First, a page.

The first audiobook I completed was Tribal Leadership by Dave Logan, John King, and Halee Fischer-Wright.
I chose this book because I heard Tony Hsieh, the CEO of Zappos, talk about how the Zappos culture is the most important attribute of the company. He recommends all Zappos employees read the book, and they often have discussions based on the book inside the company.
The book explains that all human organizations are made up of tribes, which are groups of up to 150 people who share work. Many different types of organizations can be considered tribes, ranging from companies to sports teams to school classrooms.
The Five Stages:
Tribes can be classified in one of five stages, which explains how functional and successful the tribe is.
Stage One: People in the tribe hate life. They don’t like working with others, and they have no aspirations.
Stage Two: People have goals but feel destined to fail. They don’t believe they have the ability to improve their situation.
Stage Three: People are highly motivated to improve their own life and move up the food chain. They have a competitive edge and compete with others for success. They act with their own best interest in mind.
Stage Four: People are motivated by the success of the tribe as a whole. They act with the best interest of the group in mind, and they are supportive of the other members of their tribe. The tribe is focused on beating their competition as a group, and they are financially very successful.
Stage Five: This is rare. The tribe is not focused on competition with other humans, but instead, with only improving the world and reaching a greater good. An example is Amgen, who is more focused on curing cancer than increasing their profits.
Moving from one stage to the next
Much of the book focuses on how to move from one stage from the next. It describes how to recognize the stage your tribe is in and how to make concrete improvements to bring your tribe to a higher stage.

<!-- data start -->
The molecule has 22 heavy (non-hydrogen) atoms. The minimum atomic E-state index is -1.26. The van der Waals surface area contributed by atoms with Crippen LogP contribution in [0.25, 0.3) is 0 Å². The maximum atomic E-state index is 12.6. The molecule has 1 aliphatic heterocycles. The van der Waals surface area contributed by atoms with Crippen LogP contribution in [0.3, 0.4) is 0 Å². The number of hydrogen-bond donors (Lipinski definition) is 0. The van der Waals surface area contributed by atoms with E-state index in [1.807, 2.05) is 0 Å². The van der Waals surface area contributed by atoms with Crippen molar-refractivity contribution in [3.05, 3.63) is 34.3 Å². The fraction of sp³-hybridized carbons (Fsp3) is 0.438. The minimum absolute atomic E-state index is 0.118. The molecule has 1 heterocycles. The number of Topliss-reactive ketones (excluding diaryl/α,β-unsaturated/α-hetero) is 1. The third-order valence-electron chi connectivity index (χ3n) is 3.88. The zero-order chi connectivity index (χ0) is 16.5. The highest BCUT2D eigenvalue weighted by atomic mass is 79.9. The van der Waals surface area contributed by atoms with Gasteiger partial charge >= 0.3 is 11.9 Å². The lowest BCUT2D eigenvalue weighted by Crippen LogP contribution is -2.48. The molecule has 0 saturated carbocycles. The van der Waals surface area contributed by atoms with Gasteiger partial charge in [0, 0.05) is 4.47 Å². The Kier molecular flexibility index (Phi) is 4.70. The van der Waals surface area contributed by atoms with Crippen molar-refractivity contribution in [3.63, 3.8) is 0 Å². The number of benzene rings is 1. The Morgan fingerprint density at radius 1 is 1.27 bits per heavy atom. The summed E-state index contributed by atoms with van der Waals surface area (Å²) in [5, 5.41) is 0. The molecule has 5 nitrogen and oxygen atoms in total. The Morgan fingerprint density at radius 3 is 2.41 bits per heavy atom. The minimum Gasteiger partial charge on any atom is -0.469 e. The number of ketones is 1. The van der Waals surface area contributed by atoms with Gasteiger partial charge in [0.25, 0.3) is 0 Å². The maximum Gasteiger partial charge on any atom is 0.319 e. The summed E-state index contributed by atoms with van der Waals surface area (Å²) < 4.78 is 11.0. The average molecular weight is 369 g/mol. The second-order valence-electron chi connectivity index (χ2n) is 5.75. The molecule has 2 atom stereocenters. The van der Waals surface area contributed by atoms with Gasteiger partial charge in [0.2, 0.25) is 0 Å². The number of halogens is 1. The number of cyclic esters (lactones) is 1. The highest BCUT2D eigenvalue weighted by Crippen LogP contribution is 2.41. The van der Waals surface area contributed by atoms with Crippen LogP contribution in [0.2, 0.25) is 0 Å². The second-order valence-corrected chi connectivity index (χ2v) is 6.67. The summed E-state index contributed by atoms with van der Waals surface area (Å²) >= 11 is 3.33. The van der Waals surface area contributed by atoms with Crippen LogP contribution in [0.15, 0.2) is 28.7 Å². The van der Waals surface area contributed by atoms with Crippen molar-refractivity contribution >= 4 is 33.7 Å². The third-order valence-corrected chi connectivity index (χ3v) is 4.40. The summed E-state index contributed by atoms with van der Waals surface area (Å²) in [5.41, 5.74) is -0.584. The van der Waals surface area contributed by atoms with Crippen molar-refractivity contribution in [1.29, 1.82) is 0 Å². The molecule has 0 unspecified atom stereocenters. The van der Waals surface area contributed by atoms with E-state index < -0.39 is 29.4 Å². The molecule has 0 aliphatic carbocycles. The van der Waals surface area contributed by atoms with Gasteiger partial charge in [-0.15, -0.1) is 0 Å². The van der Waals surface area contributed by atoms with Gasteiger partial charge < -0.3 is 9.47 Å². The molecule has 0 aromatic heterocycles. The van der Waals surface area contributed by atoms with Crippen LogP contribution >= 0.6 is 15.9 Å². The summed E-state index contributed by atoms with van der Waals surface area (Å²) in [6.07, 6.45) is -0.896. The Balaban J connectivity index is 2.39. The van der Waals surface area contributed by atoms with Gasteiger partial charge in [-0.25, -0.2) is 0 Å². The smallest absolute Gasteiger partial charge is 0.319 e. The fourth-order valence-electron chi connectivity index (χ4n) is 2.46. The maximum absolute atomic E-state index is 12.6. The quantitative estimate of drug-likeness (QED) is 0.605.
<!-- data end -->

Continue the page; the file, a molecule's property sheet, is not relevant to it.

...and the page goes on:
One of the main rules was that you can only move up one stage at a time.
This was one that I found extremely interesting. It is essentially saying that it’s impossible to jump directly to a stage 4 or stage 5 tribe, both of which are considered to be the stages at which organizations are highly functional and successful.
One thing that came to my mind was that it seems that some organizations attempt to jump straight to Stage Five without first reaching Stage Four, which is a problem.
That sort of behavior can be seen in many non-profits organizations.
Many people start or join non-profits with the goal of changing the world for the better. Their entire focus is on improving some issue they see in the world. This sounds like a person who belongs in a Stage Five organization, but there is just one issue… They never got to Stage Four.
Non-profits will often try to skip over Stage Four, so they can focus on “saving the world.” According to the book, this is not possible, and it’s clear that many unsuccessful non-profits haven’t noticed.
By trying to skip Stage Four, they skip the stage where the organization teams up and becomes financially successful, beating out their competition. Since they do not have this success, they cannot thrive as a team and organization well enough to raise money for their cause and create meaningful change.
CodeHS as a For-Profit Company
This point hits close to home, since many people ask me why my company, CodeHS, is not a non-profit. People hear that our mission is to educate high schoolers by teaching them to code online, so they assume that our goals are noble, and we should move beyond caring about the financial success of our company, since we clearly just care about learning outcomes and improving the world.
This, however, is just not feasible. If we changed our model to that of a non-profit, we would become dependent on fundraising to continue our venture. We’d be significantly less able to make money ourselves and become a successful Stage Four company.
It’s wonderful that people want to create educational resources that are freely available, but that is not sustainable if you cannot make enough money to support your organization.
This leads to an even worse outcome, which is that the content just goes away or the organization just stops improving or supporting it.
We don’t want that to happen. By trying to make CodeHS a viable business first, we are trying to be a successful Stage Four organization, so we can then, make the leap to Stage Five and focus on improving the world.
We feel that starting a for-profit company is actually a better, safer path to creating social good than starting a non-profit can be.